The Round Table: Opposing the rollback, saving a job and a real slow play penalty

Each week we ask our panel of writers, PGA members and golf industry experts to weigh in with their views on the hot topics of the day.

PGA Tour Commissioner Jay Monahan has returned to work and in his first communique to players he announced that the Tour would not support the proposed rollback of the golf ball. If the Tour won’t play nice with the USGA and R&A on this, that essentially leaves the U.S. Open, the Masters and the Open Championship all alone. The manufacturers have already indicated their lack of support for a change in the ball. Without PGA Tour support, is this proposal dead in the water?

Jim Deeks, Fairways Magazine (@jimdeeks): If it IS dead in the water, that may have far larger repercussions on the governance of the game.  It would indicate that any body can do whatever they like, depending on whether they like the “edict” or not.  Mind you, amateur players tend to do whatever they like anyway (outside of competition).  But for the PGA Tour to thumb their nose at the rollback means the world’s best players will continue to reduce golf courses to driver-wedge competitions, further boring spectators and viewers.  I personally think this is a bad decision on the Tour’s part, but I can’t imagine Monahan would have had any other choice from his members.

Michael Schurman, Master Professional / Hall of Fame Member, PGA of Canada: This ship sailed in 2000 when the Pro1V hit the market the USGA should have put a halt to it during the design approval stage which was probably in 1997 or 98. Since then, the entire Golf World has adjusted to the new length through the purchase of additional property and the re-design of courses similar to the introduction of the Haskell ball 100 years ago. The real news is the announcement comes at a time when Jay Monahan needs some cover to hide behind. Something to deflect the barrage away from him and it is buried among layers of L1V controversy. True to past performance!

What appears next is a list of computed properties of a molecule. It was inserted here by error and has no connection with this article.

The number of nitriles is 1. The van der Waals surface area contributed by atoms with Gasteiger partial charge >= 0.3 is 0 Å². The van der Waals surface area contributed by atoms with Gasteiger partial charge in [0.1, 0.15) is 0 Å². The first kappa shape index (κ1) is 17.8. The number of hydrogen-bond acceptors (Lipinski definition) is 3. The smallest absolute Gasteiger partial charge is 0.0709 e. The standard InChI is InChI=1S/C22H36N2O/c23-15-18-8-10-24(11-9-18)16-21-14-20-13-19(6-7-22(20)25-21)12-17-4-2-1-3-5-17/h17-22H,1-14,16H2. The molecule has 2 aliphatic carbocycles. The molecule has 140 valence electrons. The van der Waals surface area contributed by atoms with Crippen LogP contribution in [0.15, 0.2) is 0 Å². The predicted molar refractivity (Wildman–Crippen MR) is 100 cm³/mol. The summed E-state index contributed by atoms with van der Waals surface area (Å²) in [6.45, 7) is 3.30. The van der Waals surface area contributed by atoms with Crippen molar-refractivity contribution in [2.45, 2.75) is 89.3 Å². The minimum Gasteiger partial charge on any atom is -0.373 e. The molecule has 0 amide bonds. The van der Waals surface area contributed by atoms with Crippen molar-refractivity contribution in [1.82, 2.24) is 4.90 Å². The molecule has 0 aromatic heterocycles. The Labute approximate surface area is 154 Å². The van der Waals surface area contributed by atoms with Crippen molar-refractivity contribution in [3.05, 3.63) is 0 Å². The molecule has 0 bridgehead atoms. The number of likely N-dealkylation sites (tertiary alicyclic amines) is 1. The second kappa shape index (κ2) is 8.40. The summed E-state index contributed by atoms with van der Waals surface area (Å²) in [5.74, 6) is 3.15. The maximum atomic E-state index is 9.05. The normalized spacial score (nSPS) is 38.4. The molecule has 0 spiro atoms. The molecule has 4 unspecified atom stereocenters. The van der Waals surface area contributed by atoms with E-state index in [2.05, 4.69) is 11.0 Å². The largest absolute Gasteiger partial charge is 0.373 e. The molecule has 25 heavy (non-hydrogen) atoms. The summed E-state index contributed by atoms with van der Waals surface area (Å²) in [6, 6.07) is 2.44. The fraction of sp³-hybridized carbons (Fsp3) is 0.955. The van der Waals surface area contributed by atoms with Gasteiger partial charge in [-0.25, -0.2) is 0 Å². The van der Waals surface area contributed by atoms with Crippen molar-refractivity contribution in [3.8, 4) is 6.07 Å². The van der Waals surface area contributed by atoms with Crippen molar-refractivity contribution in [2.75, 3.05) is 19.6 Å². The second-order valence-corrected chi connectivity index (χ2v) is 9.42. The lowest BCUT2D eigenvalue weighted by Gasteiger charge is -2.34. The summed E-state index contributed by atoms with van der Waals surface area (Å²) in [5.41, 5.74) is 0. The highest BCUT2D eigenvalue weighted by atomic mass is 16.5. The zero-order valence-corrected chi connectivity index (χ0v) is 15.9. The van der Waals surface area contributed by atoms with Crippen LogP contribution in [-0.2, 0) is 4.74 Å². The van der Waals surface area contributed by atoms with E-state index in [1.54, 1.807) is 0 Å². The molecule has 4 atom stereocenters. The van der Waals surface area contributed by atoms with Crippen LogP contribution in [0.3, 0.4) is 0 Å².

TJ Rule, Golf Away Tours (@GolfAwayTJ): I’m not sure how much power the PGA Tour is going to have moving forward in the world of golf given what’s gone on the past couple of years.  Obviously, it’s still where the best players in the world play, but if the R&A and Masters adopt a new rule about the golf ball, I’d have to think the PGA Tour would be pressured to follow suit eventually.  But who knows where the PGA Tour stands in the next couple of years when this PIF merger is finally sorted.